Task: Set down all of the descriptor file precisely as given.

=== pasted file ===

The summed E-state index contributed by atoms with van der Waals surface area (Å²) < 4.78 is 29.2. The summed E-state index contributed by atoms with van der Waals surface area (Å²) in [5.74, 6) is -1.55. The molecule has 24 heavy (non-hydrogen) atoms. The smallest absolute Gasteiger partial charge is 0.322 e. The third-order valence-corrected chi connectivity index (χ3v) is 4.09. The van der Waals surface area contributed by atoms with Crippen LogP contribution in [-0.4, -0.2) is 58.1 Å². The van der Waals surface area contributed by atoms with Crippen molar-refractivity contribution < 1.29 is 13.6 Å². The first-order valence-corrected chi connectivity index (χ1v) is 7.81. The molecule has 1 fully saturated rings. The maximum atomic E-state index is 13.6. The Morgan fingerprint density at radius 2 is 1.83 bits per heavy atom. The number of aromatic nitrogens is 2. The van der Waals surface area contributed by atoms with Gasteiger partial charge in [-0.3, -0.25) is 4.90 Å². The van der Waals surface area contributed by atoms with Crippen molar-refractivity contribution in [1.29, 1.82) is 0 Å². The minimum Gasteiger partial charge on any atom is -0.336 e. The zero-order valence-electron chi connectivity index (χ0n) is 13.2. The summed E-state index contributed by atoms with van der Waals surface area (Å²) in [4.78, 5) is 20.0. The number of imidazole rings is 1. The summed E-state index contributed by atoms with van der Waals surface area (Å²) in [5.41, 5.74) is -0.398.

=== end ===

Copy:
The summed E-state index contributed by atoms with van der Waals surface area (Å²) < 4.78 is 29.2. The summed E-state index contributed by atoms with van der Waals surface area (Å²) in [5.74, 6) is -1.55. The molecule has 24 heavy (non-hydrogen) atoms. The smallest absolute Gasteiger partial charge is 0.322 e. The third-order valence-corrected chi connectivity index (χ3v) is 4.09. The van der Waals surface area contributed by atoms with Crippen LogP contribution in [-0.4, -0.2) is 58.1 Å². The van der Waals surface area contributed by atoms with Crippen molar-refractivity contribution < 1.29 is 13.6 Å². The first-order valence-corrected chi connectivity index (χ1v) is 7.81. The molecule has 1 fully saturated rings. The maximum atomic E-state index is 13.6. The Morgan fingerprint density at radius 2 is 1.83 bits per heavy atom. The number of aromatic nitrogens is 2. The van der Waals surface area contributed by atoms with Gasteiger partial charge in [-0.3, -0.25) is 4.90 Å². The van der Waals surface area contributed by atoms with Crippen molar-refractivity contribution in [1.29, 1.82) is 0 Å². The minimum Gasteiger partial charge on any atom is -0.336 e. The zero-order valence-electron chi connectivity index (χ0n) is 13.2. The summed E-state index contributed by atoms with van der Waals surface area (Å²) in [4.78, 5) is 20.0. The number of imidazole rings is 1. The summed E-state index contributed by atoms with van der Waals surface area (Å²) in [5.41, 5.74) is -0.398.